Data sources

Both the poverty and inequality estimates used in this website have been sourced from the basic Confidentialised Unit Record File (CURF) data from the Survey of Income and Housing  by the Australian Bureau of Statistics (ABS).

This survey is run by the ABS every two years, and every six years is integrated with the Household Expenditure Survey.  The purpose of the survey is to collect information on where people get their income from, what people’s households are worth, their housing status, household characteristics and more.

The survey asks a sample of the population across all areas of the country questions from the same questionnaire. In the most recent survey, around 14,000 dwellings were contacted..

Summary results from these surveys are published by the ABS in their Household Income and Wealth  reports every two years.

All the estimates reported on this website are adjusted to 2017-18 prices using the Consumer Price Index (CPI).

International comparisons are made using data from the Organisation for Economic Cooperation and Development (OECD)’s statistical database.

Changes in income definitions

During the period of the Poverty and Inequality in Australia series, the ABS has introduced a series of measurement changes that improve the quality of the income data that they collect. The most important changes were introduced in 2007-08, and include changes to the way in which income is recorded to include non-cash benefits, bonuses, termination payments and irregular overtime payments. These changes resulted in an $85 increase in the average weekly gross household income, and affected 43% of all households.

The changes also resulted in an increase in inequality measured by the Gini Coefficient, and increased the poverty line (as it is based on median income) and hence the poverty rate.

The 2018 Poverty in Australia report uses the 2007-08 income measure, as this is now the most comprehensive measure of income. It was not possible to use this measure when examining the trend in poverty back to 2003-04, because the data that uses the new measure was only collected from 2007-08 onwards. However, there is a consistent measure that gives us the capacity to measure poverty from 2005-06 to 2015-16, and this forms the basis of the trend analysis. The poverty graphs reflect the impact of using the pre- and post-2007 income measure on poverty rates. As noted above, poverty rates are higher using the post-2007 measure, because median income is higher.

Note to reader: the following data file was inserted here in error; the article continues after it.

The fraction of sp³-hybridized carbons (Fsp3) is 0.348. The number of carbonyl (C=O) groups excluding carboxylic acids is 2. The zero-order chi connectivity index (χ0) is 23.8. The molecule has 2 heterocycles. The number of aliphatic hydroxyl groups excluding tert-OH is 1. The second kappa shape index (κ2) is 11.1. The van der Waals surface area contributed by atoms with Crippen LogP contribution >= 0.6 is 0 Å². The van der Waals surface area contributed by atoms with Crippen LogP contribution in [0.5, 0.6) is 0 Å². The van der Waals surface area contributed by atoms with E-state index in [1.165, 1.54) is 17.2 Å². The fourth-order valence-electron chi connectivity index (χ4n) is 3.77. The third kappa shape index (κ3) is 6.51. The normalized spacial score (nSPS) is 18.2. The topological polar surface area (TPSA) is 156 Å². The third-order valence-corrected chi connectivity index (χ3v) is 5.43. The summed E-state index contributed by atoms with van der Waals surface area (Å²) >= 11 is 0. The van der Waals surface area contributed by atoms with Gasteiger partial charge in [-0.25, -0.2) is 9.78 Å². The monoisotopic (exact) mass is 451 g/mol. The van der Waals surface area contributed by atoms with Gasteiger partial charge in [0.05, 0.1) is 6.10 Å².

Within the poverty data, two population groups are excluded. These are:

  1. All households that have reported either no income or less than no income (about 1% of the population); and
  2. All self-employed households (about 15% of the population).

Self-employed households have been excluded because it is often difficult to distinguish between personal and business incomes, and especially to work out which households are able tto improve their living standards by drawing down business assets.

However, when estimating the total number of people in poverty in Australia, an assumption has been made that the self-employed, and those with negative incomes have the same poverty rate as the non-self-employed population. This adjustment is not carried out when measuring the different population groups where the estimates of the number of people in poverty include the non-self-employed population only.

In the inequality results, only households with zero or negative incomes are excluded. Households reliant on self-employed income are included in the data.

Poverty calculations

Two methods are used to calculate poverty on this website. The first is based on disposable income (after-tax income), adjusted for family size using the modified OECD equivalence scale. The poverty line is defined as either 50 or 60% of the median income, before housing costs.

The second method is similar, except instead of being based on disposable income, it is based on disposable income minus housing costs. There is a wide variety of housing costs throughout Australia. People who own their own homes and have paid off their mortgage, for instance, have much lower housing costs than those still paying mortgages or rent. This is the after housing poverty line, used for most of the results shown on the website.

Household types

Household types are defined on the basis of age, labour force status or family status. Where necessary, they are based on the status of the person nominated as the reference person in each household.

By splitting the analysis up by household types, we can provide a more in-depth account of the profile of poverty and inequality; and help identify the factors contributing to overall poverty and inequality by showing variations across income and wealth groups.

Read our detailed methodology papers

Full poverty research methodology paper

Full inequality research methodology paper